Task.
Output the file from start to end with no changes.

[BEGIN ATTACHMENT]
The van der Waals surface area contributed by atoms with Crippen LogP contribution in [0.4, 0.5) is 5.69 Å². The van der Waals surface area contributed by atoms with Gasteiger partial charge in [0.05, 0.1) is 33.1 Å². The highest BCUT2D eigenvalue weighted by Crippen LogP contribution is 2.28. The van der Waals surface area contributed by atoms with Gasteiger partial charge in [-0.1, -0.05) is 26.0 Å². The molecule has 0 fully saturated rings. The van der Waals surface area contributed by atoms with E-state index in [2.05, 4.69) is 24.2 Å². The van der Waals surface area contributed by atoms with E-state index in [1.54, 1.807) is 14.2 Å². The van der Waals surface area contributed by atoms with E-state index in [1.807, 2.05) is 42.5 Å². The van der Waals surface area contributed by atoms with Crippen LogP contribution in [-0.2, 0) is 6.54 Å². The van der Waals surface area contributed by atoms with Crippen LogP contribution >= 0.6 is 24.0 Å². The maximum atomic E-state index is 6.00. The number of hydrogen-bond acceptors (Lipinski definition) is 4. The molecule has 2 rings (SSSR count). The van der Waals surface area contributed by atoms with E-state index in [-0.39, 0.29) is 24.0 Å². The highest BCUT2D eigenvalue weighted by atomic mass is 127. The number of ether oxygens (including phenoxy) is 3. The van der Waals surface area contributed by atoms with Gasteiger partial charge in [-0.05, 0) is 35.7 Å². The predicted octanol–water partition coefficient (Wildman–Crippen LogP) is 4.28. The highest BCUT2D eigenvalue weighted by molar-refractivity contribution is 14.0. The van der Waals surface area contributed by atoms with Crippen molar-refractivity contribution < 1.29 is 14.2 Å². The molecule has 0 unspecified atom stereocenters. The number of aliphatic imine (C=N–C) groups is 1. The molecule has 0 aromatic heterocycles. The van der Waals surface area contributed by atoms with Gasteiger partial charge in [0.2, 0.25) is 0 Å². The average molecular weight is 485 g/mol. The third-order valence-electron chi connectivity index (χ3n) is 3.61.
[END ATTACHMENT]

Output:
The van der Waals surface area contributed by atoms with Crippen LogP contribution in [0.4, 0.5) is 5.69 Å². The van der Waals surface area contributed by atoms with Gasteiger partial charge in [0.05, 0.1) is 33.1 Å². The highest BCUT2D eigenvalue weighted by Crippen LogP contribution is 2.28. The van der Waals surface area contributed by atoms with Gasteiger partial charge in [-0.1, -0.05) is 26.0 Å². The molecule has 0 fully saturated rings. The van der Waals surface area contributed by atoms with E-state index in [2.05, 4.69) is 24.2 Å². The van der Waals surface area contributed by atoms with E-state index in [1.54, 1.807) is 14.2 Å². The van der Waals surface area contributed by atoms with E-state index in [1.807, 2.05) is 42.5 Å². The van der Waals surface area contributed by atoms with Crippen LogP contribution in [-0.2, 0) is 6.54 Å². The van der Waals surface area contributed by atoms with Crippen LogP contribution >= 0.6 is 24.0 Å². The maximum atomic E-state index is 6.00. The number of hydrogen-bond acceptors (Lipinski definition) is 4. The molecule has 2 rings (SSSR count). The van der Waals surface area contributed by atoms with E-state index in [-0.39, 0.29) is 24.0 Å². The highest BCUT2D eigenvalue weighted by atomic mass is 127. The number of ether oxygens (including phenoxy) is 3. The van der Waals surface area contributed by atoms with Gasteiger partial charge in [-0.05, 0) is 35.7 Å². The predicted octanol–water partition coefficient (Wildman–Crippen LogP) is 4.28. The highest BCUT2D eigenvalue weighted by molar-refractivity contribution is 14.0. The van der Waals surface area contributed by atoms with Crippen molar-refractivity contribution < 1.29 is 14.2 Å². The molecule has 0 unspecified atom stereocenters. The number of aliphatic imine (C=N–C) groups is 1. The molecule has 0 aromatic heterocycles. The van der Waals surface area contributed by atoms with Gasteiger partial charge in [0.2, 0.25) is 0 Å². The average molecular weight is 485 g/mol. The third-order valence-electron chi connectivity index (χ3n) is 3.61.